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Presidential debate 101: Is Romney right that Navy is smallest since 1917?

It's true that the Navy is smaller today than it was in 1917, but the US warship count was smaller still in the Bush 2 administration. However, the US still rules the waves in terms of naval firepower.

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    The USS Enterprise (CVN 65) moves through the Suez Canal for the last time in this Oct.12 photograph, released on Oct.15. The 51-year-old aircraft carrier is to be retired in December, reducing the Navy's 11-carrier fleet to 10.
    Stephen Wolff/US Navy photo/handout/Reuters
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Is the US Navy now smaller than at any time since 1917? That’s what Mitt Romney charged during the final presidential debate on Monday night. The former Massachusetts governor vowed that if elected president he’d rebuild America’s declining maritime power.

“The Navy said they needed 313 ships to carry out their mission. We’re now down to 285.... I want to make sure that we have the ships that are required by our Navy,” Mr. Romney said.

President Obama replied with sarcasm, saying the comparison wasn’t apt because the US has ships called submarines, which sail underwater, and aircraft carriers, upon which planes can land. We’ll get to this qualitative judgment in a moment, but first let’s look at the numbers. Is Romney right?

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Yes, partly. In December 1916 the US Navy consisted of 245 ships, according to Naval History and Heritage Command data. That’s certainly fewer than it has today. But that year also saw the passage of the Naval Act of 1916, meant to help counter Germany’s strength afloat. By the middle of 1917, the US had 342 active warships. By 1918, it had 774.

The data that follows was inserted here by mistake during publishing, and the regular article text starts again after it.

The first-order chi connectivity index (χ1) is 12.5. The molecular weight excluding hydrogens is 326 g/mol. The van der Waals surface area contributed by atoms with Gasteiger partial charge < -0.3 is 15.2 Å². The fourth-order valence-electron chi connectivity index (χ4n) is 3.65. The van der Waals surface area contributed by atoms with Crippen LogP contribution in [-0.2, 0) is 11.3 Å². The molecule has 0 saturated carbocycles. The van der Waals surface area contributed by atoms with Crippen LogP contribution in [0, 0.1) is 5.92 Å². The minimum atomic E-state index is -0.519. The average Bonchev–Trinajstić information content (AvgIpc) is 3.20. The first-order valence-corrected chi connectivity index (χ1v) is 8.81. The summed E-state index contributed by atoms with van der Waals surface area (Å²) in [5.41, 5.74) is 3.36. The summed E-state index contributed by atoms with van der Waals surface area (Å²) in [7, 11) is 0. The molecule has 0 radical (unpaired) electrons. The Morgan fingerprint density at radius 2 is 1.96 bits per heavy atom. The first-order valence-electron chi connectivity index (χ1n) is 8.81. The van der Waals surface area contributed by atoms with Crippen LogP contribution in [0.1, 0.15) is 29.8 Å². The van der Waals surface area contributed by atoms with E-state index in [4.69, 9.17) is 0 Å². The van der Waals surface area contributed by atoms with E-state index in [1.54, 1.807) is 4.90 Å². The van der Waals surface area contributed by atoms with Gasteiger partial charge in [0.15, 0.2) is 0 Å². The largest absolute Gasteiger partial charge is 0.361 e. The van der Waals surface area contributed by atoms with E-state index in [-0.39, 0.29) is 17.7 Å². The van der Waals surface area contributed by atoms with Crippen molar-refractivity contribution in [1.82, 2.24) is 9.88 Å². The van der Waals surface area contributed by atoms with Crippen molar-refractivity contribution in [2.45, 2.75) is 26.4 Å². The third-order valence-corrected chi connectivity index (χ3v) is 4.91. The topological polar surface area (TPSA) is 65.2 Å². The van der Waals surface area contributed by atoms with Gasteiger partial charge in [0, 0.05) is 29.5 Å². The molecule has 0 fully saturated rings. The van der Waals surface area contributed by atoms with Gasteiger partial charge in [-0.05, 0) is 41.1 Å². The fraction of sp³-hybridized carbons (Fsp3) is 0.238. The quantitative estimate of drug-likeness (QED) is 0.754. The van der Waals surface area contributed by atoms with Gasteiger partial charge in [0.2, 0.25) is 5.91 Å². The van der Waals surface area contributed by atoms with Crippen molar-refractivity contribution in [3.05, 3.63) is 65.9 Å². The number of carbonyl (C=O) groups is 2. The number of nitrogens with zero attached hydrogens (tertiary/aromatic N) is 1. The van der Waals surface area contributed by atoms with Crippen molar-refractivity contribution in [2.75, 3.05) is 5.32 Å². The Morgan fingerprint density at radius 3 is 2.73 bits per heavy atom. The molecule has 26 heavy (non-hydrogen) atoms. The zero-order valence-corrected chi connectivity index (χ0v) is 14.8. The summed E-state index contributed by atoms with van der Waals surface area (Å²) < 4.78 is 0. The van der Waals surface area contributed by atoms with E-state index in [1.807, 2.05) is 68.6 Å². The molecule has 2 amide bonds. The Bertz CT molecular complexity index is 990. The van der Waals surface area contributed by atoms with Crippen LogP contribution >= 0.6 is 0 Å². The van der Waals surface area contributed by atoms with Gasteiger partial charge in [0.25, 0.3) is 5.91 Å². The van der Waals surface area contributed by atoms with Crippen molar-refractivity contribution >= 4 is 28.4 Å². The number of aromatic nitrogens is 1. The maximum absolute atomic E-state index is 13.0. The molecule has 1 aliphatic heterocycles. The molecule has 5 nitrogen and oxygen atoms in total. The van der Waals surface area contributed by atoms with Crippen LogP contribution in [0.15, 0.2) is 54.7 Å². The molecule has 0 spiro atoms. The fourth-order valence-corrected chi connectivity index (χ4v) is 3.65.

But Romney didn’t just say the Navy was smaller now than in 1916. He implied that it was at a historical nadir – his exact words were “smaller now than any time since 1917." That further implication isn’t correct.

In 2007, during the administration of George W. Bush, the Navy bottomed out at 278 total active warships. The Naval History and Heritage Command chart notes that this number represents the service’s low since the 19th century.

It’s crept up a bit since then to the current 285 level.

What about strength, though? That’s a calculation that involves more than just numbers. It’s true that today’s warships are far more powerful than those of 1916, as Obama pointed out, but so are those of America's adversaries. How does the US stand in regards to the naval forces of the rest of the world, and how has that changed over the years?

That’s a question that Florida State political scientists Brian Crisher and Mark Souva have attempted to answer. Their methodology involves toting up the number of each nation’s actual warships, figuring out their firepower, and comparing that to the total firepower of the rest of the world.

According to their calculations, in 1916 the US ranked third in naval power in the world. That sounds impressive, but it still placed the US behind Germany, which had roughly 19 percent of international naval strength, and Britain, which then had 34 percent.

The picture is much different today. The US controls about 50 percent of world naval power, according to Professors Crisher and Souva. No other nation even comes close. Russia is in second place, with a comparable figure of 11 percent.

There is the further question of coverage – the world is large, and projecting power around the world requires sheer fleet numbers, no matter the capabilities of each ship. The Romney campaign has accused the president of undermining the US in this regard by proposing the premature retirement of the carrier USS Enterprise and six Ticonderoga-class cruisers to save money.

Thus the Romney campaign’s national security white paper says that the former Massachusetts governor, if elected, “will put our Navy on the path to increase its shipbuilding rate from nine per year to approximately fifteen per year.”

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